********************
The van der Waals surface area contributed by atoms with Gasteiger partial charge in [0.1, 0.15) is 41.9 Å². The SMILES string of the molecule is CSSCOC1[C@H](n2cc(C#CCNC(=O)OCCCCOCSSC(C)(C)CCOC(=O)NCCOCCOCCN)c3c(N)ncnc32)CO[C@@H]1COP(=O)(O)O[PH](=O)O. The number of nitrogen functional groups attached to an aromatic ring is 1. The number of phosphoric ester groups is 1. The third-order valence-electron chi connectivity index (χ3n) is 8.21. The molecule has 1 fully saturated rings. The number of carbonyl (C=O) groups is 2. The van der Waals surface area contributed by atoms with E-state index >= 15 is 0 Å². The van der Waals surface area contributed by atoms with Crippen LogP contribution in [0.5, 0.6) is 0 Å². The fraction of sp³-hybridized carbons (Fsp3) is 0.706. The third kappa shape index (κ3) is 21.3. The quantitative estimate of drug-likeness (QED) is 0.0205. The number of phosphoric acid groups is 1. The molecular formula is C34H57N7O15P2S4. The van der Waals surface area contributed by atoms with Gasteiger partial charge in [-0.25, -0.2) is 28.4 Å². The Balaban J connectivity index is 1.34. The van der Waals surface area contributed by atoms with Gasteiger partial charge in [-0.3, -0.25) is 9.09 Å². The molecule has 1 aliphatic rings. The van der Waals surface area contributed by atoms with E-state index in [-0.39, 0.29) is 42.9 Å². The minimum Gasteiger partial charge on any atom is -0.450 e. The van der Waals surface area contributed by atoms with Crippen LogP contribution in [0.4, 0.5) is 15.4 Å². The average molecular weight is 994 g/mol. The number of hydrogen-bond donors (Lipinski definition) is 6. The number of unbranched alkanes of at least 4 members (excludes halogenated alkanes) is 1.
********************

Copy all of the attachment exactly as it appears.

The van der Waals surface area contributed by atoms with Gasteiger partial charge in [0.1, 0.15) is 41.9 Å². The SMILES string of the molecule is CSSCOC1[C@H](n2cc(C#CCNC(=O)OCCCCOCSSC(C)(C)CCOC(=O)NCCOCCOCCN)c3c(N)ncnc32)CO[C@@H]1COP(=O)(O)O[PH](=O)O. The number of nitrogen functional groups attached to an aromatic ring is 1. The number of phosphoric ester groups is 1. The third-order valence-electron chi connectivity index (χ3n) is 8.21. The molecule has 1 fully saturated rings. The number of carbonyl (C=O) groups is 2. The van der Waals surface area contributed by atoms with E-state index >= 15 is 0 Å². The van der Waals surface area contributed by atoms with Crippen LogP contribution in [0.5, 0.6) is 0 Å². The fraction of sp³-hybridized carbons (Fsp3) is 0.706. The third kappa shape index (κ3) is 21.3. The quantitative estimate of drug-likeness (QED) is 0.0205. The number of phosphoric acid groups is 1. The molecular formula is C34H57N7O15P2S4. The van der Waals surface area contributed by atoms with Gasteiger partial charge in [-0.25, -0.2) is 28.4 Å². The Balaban J connectivity index is 1.34. The van der Waals surface area contributed by atoms with Gasteiger partial charge in [-0.3, -0.25) is 9.09 Å². The molecule has 1 aliphatic rings. The van der Waals surface area contributed by atoms with E-state index in [-0.39, 0.29) is 42.9 Å². The minimum Gasteiger partial charge on any atom is -0.450 e. The van der Waals surface area contributed by atoms with Crippen LogP contribution in [0.4, 0.5) is 15.4 Å². The average molecular weight is 994 g/mol. The number of hydrogen-bond donors (Lipinski definition) is 6. The number of unbranched alkanes of at least 4 members (excludes halogenated alkanes) is 1.